Kent’s Worst (and Most Disappointing) Films of 2017

If you subscribe to our podcast, you undoubtedly know we did our year-end wrap up for 2017 last week, but for those that want a little more (or don’t want to have to sit through it all), I’ve done a write-up that expands on the best, the worst, and the rest of 2017. Why not start with the ones that did less than impress.


Before we get to the dregs, however, let’s start with the most disappointing movies of the year for me. The ones I had high hopes for, but did not deliver.

3. A GHOST STORY- There are some truly interesting ideas in A Ghost Story. It’s too bad that director David Lowery is more interested in filming every second of Rooney Mara grief-eating a pie. An exercise in self-indulgence, it would have probably made a great short film. Instead, it feels overlong to the breaking point, punctuated by inspired moments. To mangle an old quote, “I may not know art, but I know what puts me to sleep.”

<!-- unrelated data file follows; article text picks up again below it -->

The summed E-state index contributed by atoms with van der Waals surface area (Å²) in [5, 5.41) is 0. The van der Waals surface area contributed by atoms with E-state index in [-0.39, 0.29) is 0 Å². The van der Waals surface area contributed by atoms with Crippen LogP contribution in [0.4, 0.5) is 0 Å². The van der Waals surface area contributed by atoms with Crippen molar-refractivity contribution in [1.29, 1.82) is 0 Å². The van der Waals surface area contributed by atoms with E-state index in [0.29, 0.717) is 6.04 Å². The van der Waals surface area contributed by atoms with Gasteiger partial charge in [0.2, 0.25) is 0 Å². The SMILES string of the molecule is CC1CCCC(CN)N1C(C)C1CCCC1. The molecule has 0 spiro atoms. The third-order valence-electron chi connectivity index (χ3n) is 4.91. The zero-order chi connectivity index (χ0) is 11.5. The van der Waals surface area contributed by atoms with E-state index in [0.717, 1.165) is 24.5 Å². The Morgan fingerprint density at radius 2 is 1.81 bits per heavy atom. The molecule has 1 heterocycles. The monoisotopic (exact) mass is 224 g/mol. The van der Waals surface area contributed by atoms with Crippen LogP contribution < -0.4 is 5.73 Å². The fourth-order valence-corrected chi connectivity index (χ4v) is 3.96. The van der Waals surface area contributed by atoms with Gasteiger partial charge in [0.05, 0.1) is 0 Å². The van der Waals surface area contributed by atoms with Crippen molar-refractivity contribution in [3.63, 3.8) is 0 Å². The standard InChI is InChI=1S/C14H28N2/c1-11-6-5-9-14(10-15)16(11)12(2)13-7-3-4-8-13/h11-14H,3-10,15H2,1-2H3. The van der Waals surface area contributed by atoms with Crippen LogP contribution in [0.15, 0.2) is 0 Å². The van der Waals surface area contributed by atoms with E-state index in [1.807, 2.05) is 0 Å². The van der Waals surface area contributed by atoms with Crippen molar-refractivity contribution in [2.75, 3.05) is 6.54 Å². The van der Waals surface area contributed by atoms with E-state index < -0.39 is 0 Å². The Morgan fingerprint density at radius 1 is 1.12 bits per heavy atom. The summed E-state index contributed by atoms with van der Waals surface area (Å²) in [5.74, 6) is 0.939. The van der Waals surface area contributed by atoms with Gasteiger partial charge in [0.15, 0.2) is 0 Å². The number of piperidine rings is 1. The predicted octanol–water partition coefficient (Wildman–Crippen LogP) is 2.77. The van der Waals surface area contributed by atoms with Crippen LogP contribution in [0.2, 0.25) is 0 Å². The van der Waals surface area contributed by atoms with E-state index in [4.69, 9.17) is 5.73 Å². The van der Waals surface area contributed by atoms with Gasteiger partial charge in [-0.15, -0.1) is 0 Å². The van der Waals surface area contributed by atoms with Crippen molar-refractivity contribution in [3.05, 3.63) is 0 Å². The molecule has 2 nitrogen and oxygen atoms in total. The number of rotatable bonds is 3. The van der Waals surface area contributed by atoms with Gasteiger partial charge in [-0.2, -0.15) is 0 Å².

2. THE GREAT WALL- A big-budget adventure movie with monsters set in a mythical version of Chinese history? Sign me up! Except that one of the biggest issues with modern filmmaking is the cold calculation involved in attempting to appeal to the Chinese market. Sometimes it results in appealing to neither culture with movies which are just plain bad, with studios hoping their visuals will appeal through some lowest-common denominator filmmaking. The Great Wall seems like it should side-step the issue by doing a couple of things that are actually pretty bright: they actually set the film in China (along the Great Wall, at that) and they got an American to be in the film as a European that is trying to bring gunpowder back to the West. (Similar things were done back in the 60s, where you’ll notice a white guy/girl running around in Japanese kaiju films.) So far, so good, I suppose. Unfortunately, the film came out half-baked anyway thanks to a limp script. The entire film is pretty much condescending towards Matt Damon’s character (maybe because he’s Matt Damon, maybe because they wanted to avoid a “white savior” situation that the movie was being criticized for before anyone had even seen it), and a sizable portion of the themes feel like they were pulled out of Mao’s Little Red Cook Book. This would be forgivable if the action were special, but it is simply CGI-serviceable. The whole thing ends up being the cinematic equivalent of plain oatmeal.